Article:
Little surprise, then, that leaders across the developing world remain enthusiastic about manufacturing. In 2015 Mr Modi announced plans to increase industry’s share of Indian GDP to 25%, from 16%. “Sell anywhere, but make in India,” he urged business leaders. Cambodia hopes to double the exports of its factories, excluding clothing, by 2025. Kenya wants to see its manufacturing sector grow by 15% a year.

There is a snag, however. Industrialisation is even more difficult to induce than it was 40 or 50 years ago. As a result of technological advances, fewer workers than ever are needed to produce, say, a pair of socks. In India five times fewer workers were required to operate a factory in 2007 than in 1980. Across the world, industry now runs on skill and capital, which rich countries have in abundance, and less on labour, meaning that a large, cheap workforce no longer offers much of a route to economic development. Mr Modi and others therefore have a new game plan: they want to leap ahead to cutting-edge manufacturing. Why bother stitching socks when you can etch semiconductors?

This “extraordinary obsession with making stuff right on the technological frontier”, as a former adviser to the Indian government puts it, sometimes leads to old-fashioned protectionism. Indian companies may be welcome to sell anywhere, but Mr Modi wants Indians to buy Indian. He has announced import bans on everything from laptops to weapons.

But not all the protectionism is old-fashioned. Since the last outbreak in India, in the 1970s, subsidies and tax breaks have mostly replaced import bans and licensing. Back then every investment above a certain threshold had to be cleared by a civil servant. Now senior officials are under orders from Mr Modi to drum up $100bn-worth of investment a year, and the prime minister has declared luring chipmakers to be among his main economic goals. “Production-linked incentives” give tax breaks for each computer or missile made in the country, as well as for other high-tech products. In 2023 such subsidies carried a bill of $45bn, or 1.2% of GDP, up from $8bn or so when the scheme was launched three years earlier. Similarly, Malaysia is offering handouts to firms that establish cloud-computing operations, and helps with the cost of factories set up in the country. Kenya is building five tax-free industrial parks, which will be ready in 2030, and has plans for another 20.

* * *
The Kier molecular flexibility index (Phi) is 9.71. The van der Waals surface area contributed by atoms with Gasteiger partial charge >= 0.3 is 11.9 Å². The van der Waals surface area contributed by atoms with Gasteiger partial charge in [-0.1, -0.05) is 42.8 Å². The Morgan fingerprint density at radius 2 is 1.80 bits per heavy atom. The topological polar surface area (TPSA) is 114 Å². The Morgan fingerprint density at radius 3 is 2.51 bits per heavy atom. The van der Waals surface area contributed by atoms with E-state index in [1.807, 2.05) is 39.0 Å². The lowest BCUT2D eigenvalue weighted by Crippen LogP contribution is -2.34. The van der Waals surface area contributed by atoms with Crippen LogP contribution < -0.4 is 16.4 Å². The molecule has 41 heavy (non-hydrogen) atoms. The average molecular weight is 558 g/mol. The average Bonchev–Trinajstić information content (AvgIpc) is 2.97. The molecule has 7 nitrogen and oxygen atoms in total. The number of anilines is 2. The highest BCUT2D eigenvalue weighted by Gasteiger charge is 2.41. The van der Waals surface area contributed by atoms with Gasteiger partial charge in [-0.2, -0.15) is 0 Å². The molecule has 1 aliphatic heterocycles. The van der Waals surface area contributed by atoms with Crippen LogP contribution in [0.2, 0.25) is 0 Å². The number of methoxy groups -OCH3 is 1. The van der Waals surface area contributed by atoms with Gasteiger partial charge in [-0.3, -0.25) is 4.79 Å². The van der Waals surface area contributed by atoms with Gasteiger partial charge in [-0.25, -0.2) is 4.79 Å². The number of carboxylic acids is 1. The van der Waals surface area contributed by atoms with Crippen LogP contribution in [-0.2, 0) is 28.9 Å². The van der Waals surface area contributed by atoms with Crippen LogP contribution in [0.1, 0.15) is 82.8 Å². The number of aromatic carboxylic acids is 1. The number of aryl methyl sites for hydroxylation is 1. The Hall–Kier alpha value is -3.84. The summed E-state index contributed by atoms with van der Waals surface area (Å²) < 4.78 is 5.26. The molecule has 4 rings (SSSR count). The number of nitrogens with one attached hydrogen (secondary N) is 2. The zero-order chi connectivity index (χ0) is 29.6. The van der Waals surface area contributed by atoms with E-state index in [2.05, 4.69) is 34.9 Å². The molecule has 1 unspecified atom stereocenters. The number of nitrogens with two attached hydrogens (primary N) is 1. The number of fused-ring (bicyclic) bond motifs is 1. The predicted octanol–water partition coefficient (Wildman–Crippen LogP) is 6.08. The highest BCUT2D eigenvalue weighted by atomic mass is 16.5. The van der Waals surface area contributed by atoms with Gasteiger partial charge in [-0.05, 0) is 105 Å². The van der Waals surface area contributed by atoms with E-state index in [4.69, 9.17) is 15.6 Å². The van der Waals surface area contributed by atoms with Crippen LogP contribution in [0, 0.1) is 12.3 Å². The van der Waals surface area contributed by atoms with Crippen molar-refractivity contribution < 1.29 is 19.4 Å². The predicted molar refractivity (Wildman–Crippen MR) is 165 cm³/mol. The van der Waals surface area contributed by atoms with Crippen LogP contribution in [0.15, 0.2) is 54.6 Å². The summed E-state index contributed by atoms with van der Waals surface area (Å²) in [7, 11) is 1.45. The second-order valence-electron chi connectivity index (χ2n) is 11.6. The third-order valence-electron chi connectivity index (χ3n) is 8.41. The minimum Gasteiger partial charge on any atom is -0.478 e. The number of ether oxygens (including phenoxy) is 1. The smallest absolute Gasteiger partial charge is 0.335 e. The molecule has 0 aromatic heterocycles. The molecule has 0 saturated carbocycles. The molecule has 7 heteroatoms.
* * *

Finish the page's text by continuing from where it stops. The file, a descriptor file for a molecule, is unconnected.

In some places, there has been early success. Cambodia’s manufacturing sector produced three percentage points more of the country’s GDP last year than it did five years ago. Firms that are looking to diversify from China have been lured by low costs, subsidies for high-tech manufacturing and state investment. Elsewhere, though, things are proving harder. In India manufacturing has stayed steady as a share of GDP—Mr Modi is not going to hit his 25% target by next year. Big names like Apple and Tesla have put their brands on a factory or two, but show little desire to make the sort of investments they once lavished on China, which offers superior infrastructure and a better-educated workforce.....